“KAABOO Cayman is a few steps north of the brand new Kimpton Seafire Resort & Spa and there’s a huge range of three- to five-star hotels. … The biggest thing we’ve learned with KAABOO Del Mar we’re applying to KAABOO Cayman is to make sure we do everything right, not fast. We operate our business, KAABOO LLC, with an extreme level of professionalism and thoughtfulness. And, yes, we’re music fans, but we’re here to run a business, not to party.”
To that end, KAABOO is spending a significant amount on infrastructure at the 39 acres the festival will occupy on Seven Mile Beach. The Cayman Island festival has been in the works for two years, Felts said, and will have had three years of preparation time before it launches in February.
“It was paramount to us to ensure we had a destination that was in close proximity to the U.S., and Grand Cayman is an hour from Miami and has direct flights from seven North American cities, from Toronto to Atlanta. We also wanted a destination that had a sophisticated infrastructure and was safe. Grand Cayman is, arguably, the safest island in the Caribbean — safety is very important to us — and is the third largest financial center in the world.”
Might that financial center in the Caymans include offshore banking entities?
Felts, 41, laughed.
“Maybe that was the case before I was an adult,” he said. “It’s actually quite funny. I don’t know if it’s because of Hollywood and movies where there is always that point where a terrorist says: ‘Wire that money to the Caymans!’ But that (image) cannot be further from the truth. There is full transparency. And you cannot open a bank account with ease if you are a U.S. company, as we are.”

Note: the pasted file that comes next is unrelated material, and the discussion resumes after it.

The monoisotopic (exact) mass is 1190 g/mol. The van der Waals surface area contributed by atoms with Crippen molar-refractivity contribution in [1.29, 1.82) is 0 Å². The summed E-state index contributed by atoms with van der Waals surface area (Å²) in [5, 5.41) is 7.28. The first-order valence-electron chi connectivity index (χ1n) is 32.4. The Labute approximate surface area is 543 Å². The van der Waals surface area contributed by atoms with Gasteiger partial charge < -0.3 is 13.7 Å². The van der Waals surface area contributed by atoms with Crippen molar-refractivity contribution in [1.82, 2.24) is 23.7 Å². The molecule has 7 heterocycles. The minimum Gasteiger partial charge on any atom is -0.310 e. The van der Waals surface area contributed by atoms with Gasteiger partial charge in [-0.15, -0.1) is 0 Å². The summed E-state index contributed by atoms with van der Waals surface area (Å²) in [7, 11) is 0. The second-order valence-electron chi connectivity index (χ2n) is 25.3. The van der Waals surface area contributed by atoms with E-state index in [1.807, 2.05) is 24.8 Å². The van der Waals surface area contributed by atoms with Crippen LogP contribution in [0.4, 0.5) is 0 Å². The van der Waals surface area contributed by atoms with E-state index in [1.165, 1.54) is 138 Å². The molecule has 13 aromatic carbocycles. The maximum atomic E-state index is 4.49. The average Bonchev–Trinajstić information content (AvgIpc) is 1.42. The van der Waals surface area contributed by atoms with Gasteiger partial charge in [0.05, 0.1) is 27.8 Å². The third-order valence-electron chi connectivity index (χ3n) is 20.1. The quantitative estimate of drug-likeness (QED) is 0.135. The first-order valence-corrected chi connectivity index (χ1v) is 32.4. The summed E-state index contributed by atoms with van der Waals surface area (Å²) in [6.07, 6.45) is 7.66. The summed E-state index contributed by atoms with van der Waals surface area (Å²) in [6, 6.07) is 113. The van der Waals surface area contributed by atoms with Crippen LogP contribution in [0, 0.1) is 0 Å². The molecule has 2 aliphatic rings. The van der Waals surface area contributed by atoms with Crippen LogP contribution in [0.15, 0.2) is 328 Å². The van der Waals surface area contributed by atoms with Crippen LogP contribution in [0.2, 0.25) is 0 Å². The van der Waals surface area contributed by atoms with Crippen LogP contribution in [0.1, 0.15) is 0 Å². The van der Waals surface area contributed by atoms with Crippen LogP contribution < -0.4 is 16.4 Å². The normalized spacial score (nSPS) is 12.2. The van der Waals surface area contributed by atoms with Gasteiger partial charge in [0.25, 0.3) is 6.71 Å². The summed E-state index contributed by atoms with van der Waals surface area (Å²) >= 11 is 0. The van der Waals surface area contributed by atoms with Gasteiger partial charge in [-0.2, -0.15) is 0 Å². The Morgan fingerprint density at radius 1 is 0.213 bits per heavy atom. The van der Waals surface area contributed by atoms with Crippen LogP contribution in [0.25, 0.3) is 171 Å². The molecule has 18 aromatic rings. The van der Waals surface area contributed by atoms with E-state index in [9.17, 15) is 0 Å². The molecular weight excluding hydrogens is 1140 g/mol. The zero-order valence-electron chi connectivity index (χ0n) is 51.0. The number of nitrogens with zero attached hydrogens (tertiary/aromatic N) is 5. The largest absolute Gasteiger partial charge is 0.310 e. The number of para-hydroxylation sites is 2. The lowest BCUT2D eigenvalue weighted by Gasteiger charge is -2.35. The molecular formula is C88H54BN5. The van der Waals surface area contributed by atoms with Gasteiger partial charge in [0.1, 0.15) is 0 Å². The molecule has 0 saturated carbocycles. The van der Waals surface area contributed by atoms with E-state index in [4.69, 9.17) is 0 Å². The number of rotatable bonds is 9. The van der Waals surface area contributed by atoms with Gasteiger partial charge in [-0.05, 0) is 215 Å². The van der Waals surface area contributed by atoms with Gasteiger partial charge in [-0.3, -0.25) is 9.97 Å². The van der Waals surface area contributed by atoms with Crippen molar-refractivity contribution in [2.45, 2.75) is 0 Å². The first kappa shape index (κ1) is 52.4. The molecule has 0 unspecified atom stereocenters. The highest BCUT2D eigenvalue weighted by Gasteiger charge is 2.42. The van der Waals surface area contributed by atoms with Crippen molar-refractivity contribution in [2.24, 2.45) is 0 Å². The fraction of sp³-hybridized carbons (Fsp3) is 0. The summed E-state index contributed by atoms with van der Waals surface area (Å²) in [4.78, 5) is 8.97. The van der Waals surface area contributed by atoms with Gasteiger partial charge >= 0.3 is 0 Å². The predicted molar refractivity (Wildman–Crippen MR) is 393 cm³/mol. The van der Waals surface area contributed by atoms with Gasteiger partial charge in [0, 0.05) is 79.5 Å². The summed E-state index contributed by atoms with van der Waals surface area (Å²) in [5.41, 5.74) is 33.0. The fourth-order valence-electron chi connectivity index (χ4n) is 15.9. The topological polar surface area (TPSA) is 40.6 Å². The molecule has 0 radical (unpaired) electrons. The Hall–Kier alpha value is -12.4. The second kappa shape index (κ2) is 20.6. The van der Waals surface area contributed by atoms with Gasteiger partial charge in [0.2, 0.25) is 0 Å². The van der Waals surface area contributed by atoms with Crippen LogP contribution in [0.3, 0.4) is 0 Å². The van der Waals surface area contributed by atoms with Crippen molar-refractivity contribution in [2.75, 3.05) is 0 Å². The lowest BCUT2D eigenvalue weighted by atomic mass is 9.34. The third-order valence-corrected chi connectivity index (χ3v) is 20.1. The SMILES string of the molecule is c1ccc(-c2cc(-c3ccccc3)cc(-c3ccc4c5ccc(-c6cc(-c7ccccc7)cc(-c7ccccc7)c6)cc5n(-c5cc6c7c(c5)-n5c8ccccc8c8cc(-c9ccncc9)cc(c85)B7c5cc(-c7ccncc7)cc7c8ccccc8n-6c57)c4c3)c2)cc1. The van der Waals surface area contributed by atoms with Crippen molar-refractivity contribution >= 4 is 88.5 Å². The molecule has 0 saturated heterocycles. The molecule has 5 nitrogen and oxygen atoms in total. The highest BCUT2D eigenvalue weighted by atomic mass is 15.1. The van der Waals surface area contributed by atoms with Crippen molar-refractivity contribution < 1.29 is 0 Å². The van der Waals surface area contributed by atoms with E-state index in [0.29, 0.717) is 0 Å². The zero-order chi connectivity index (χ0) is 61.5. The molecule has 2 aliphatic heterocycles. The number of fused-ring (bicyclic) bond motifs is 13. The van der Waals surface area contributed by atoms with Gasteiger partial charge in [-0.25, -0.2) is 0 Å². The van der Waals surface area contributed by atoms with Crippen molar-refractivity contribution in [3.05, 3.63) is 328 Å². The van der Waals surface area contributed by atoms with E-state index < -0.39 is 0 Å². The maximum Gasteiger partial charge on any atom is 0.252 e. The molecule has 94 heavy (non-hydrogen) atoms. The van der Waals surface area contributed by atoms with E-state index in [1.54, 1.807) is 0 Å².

KAABOO is the brainchild of Bryan E. Gordon. He is the chairman of The Madison Companies, LLC, a Denver-based private investment holding company with multi-billion-dollar holdings. Felts is the CEO of Virgin Produced, the entertainment division of Richard Branson’s worldwide Virgin business empire, which includes Virgin Airlines, Virgin Railways and Virgin Hotels.
The marketing for KAABOO Cayman will include the seven North American markets that have direct flights to Grand Cayman. Attendees of KAABOO Del Mar will also be targeted.
“It has always been Bryan’s desire to not have KAABOO be a one-weekend event and have it be a lifestyle brand people can enjoy throughout the year,” said Felts, who does not anticipate a third KAABOO location being added anytime soon.
Coachella, the world’s most successful annual music festival, had been in existence for nine years before launching its country-music counterpart, Stagecoach. And it did so at the same location where Coachella is held, the Empire Polo Club in Indio, not on an island in the Caribbean.
Yet, while some may regard KAABOO Cayman as a gamble, Felts and Gordon are confident that isn’t the case.
“Absolutely not,” Felts said.
“We have made a long-term commitment to the Cayman Islands and our KAABOO brand. If I was not sitting on Grand Cayman right now — looking at Seven Mile Beach, flights coming in, four cruise ships and I don’t know how many hotels — it would be a gamble.
“But, because all those elements are in place, it’s not.”
3:45 p.m.: The producers of KAABOO provided an incorrect price for the KAABOO Cayman festival’s top Dream Pass VIP package. The price for four people is $500,000, not $300,000.